With fleas, there are a few actions you can take to try and prevent them from infesting your home in the first place. Most of them are indirect methods for dealing with the problem, but they can be beneficial as part of a comprehensive control strategy. Some recommended prevention methods include:
Eliminating Outdoor Flea Habitats
Seek out problem areas in your yard by walking around slowly wearing white socks that go up to your knees, according to Terminix. You easily see the dark bugs contrasted against the white, which helps you identify where they are most active.
Fleas avoid areas with direct sunlight or heavy foot traffic, so pay close attention to places with ample vegetation or anywhere your pets like to hang out. Removing brush and low-hanging branches can expose an area to more direct sunlight and make it less suitable for flea habitat, thus lowering the flea population.
Killing Outdoor Hosts
Your domesticated pets don’t simply “get fleas” without the presence of another blood host. If you suspect other rodents or animals could be spreading the fleas to your pets, you can set traps to help eliminate those original hosts.
Protecting Your Home
Inspect your house for any areas that could be granting access to rodents or other potential hosts. Seal gaps, holes, and cracks to deter them from becoming access points. You can also use a spray, such as Advantage Yard Premise Spray or Vet’s Best Flea and Tick Yard and Kennel Spray, to kill fleas in your yard and help prevent their appearance.
Products and Practices to Avoid
Just as there are numerous products and treatments that are highly-rated and recommended when it comes to getting rid of fleas, there are a few that are inferior, either because they’re ineffective or potentially harmful. Here are a few that experts say should be avoided or used with caution:
Oral treatments are not dangerous for your dogs and cats, but they are systemic and insufficient. As ingestible products, they only work once they’ve made their way to the animal’s bloodstream, which means the adult fleas often have already laid their eggs. You then have to deal with an entirely new generation of fleas.
Diatomaceous earth, a fine powder made from the microscopic remains of fossilized algae, or diatoms, has mixed reviews. Some companies believe it is a good natural remedy for getting rid of fleas because it is supposedly non-toxic to humans. According to Ehrlich Pest Control, you can sprinkle the powder over areas with suspected flea activity and then leave it for a couple days.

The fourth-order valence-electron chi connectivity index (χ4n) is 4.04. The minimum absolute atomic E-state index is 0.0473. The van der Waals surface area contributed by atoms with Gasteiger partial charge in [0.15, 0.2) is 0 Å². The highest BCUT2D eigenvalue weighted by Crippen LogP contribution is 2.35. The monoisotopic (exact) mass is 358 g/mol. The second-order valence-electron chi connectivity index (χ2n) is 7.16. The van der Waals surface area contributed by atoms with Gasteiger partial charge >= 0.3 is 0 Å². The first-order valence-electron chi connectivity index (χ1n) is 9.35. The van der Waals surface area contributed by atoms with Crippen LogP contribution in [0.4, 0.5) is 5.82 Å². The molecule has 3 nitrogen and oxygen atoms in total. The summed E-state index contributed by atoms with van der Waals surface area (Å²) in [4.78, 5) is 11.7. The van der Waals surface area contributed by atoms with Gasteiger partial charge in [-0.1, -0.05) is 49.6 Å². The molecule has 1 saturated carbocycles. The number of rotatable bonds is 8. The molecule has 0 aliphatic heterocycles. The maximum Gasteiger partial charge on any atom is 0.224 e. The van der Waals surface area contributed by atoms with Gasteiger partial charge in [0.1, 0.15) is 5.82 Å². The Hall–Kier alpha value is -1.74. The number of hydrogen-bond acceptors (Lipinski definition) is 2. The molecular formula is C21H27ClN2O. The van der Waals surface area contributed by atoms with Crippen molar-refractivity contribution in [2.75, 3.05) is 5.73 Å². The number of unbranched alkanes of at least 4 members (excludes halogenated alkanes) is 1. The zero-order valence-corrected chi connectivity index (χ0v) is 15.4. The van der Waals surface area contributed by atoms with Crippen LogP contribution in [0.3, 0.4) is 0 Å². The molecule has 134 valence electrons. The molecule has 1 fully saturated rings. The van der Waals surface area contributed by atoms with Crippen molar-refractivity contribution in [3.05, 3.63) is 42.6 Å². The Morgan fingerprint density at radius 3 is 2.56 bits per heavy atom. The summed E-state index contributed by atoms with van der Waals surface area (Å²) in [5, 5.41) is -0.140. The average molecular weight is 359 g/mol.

The sharp edges of the particles cut through the flea’s exoskeleton, which speeds up dehydration and causes the bug to die over the course of about a week. Ottovich said he is “not in favor” of the product at all. His concern is that if the particles are sharp enough to cut through an insect’s tough exterior, “What is it doing to the inside of your lungs?”
If you don’t use a food-grade DE option and wear a face mask, the powder—even that which is left behind in the air after you’ve vacuumed—can irate your eyes and throat.
The issue with flea bombs is that they are only effective for one to three hours, which means they only kill the fleas that are exposed during that short timeframe. Even if you’re flea bombing your home every day, Ottovich said, you can only expect to get rid of a small portion of the population.
How big are fleas?
Fleas are insects that are brown in color or dark brown and are narrow-bodied. An entirely morphed flea can grow up to a height of approximately 1.5 millimeters. Other fleas can grow up to about 3 millimeters. Yet, female fleas average height of 2.5 millimeters, making them more massive than the male fleas, which average height of 1 millimeter.
Why are fleas attracted to dogs and cats?
Fleas are attracted to our household pets simply because that is their source of food. Fleas thrive on the blood of mammals making dogs and cats susceptible to their attack. The few weeks after hatching, fleas are usually in search of blood for their survival. If your cat or pup spends a lot of time outdoors, then they are likely to pick up fleas.
The fur on your dog or cat also provides the right conditions for the fleas to nest and feed. You may wash your furry buddy regularly, but that may not be enough to keep the fleas away as the physique and habitus of your pet makes them a target.
Where do fleas come from?
The primary source of fleas is other infested animals or the surroundings. These parasites tend to spread between animals such as your cat or dog and other pets. Furthermore, they have hind legs that are modified explicitly for jumping. The sturdy hind legs propel the fleas upwards, quickly making it efficient for the tiny parasites to spread from one animal to another. Fleas also tend to hide in long grass and bushes as they wait for a suitable host. The legs also have claws that enable the fleas to clutch onto the host with ease.
How long do fleas live?
The life cycle of a flea occurs in four stages. The female lays eggs, which later hatch into larvae. The larva then morphs to pupa, which finally emerges to an adult form. This whole cycle may take place in about 2 to 3 weeks. Surprisingly, the highest number of fleas in any population is usually eggs and consists of very few adult fleas.